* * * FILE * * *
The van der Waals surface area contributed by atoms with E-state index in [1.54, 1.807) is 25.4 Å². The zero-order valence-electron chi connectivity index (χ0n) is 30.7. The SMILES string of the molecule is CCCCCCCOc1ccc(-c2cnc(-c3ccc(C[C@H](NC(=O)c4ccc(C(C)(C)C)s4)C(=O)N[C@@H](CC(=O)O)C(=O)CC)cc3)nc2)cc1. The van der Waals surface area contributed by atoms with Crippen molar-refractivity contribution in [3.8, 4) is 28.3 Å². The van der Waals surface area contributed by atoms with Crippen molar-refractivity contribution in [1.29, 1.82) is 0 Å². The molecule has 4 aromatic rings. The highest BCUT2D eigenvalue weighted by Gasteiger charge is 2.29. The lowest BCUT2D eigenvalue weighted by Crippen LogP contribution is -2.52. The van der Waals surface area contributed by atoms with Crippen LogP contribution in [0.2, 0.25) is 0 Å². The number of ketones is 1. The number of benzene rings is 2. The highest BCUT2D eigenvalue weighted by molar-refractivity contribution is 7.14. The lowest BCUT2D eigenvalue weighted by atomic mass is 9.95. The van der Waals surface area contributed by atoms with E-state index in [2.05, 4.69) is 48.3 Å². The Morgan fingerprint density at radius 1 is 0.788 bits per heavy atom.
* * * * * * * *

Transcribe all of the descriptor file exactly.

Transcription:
The van der Waals surface area contributed by atoms with E-state index in [1.54, 1.807) is 25.4 Å². The zero-order valence-electron chi connectivity index (χ0n) is 30.7. The SMILES string of the molecule is CCCCCCCOc1ccc(-c2cnc(-c3ccc(C[C@H](NC(=O)c4ccc(C(C)(C)C)s4)C(=O)N[C@@H](CC(=O)O)C(=O)CC)cc3)nc2)cc1. The van der Waals surface area contributed by atoms with Crippen molar-refractivity contribution in [3.8, 4) is 28.3 Å². The van der Waals surface area contributed by atoms with Crippen molar-refractivity contribution in [1.29, 1.82) is 0 Å². The molecule has 4 aromatic rings. The highest BCUT2D eigenvalue weighted by Gasteiger charge is 2.29. The lowest BCUT2D eigenvalue weighted by Crippen LogP contribution is -2.52. The van der Waals surface area contributed by atoms with Crippen LogP contribution in [0.2, 0.25) is 0 Å². The number of ketones is 1. The number of benzene rings is 2. The highest BCUT2D eigenvalue weighted by molar-refractivity contribution is 7.14. The lowest BCUT2D eigenvalue weighted by atomic mass is 9.95. The van der Waals surface area contributed by atoms with E-state index in [2.05, 4.69) is 48.3 Å². The Morgan fingerprint density at radius 1 is 0.788 bits per heavy atom.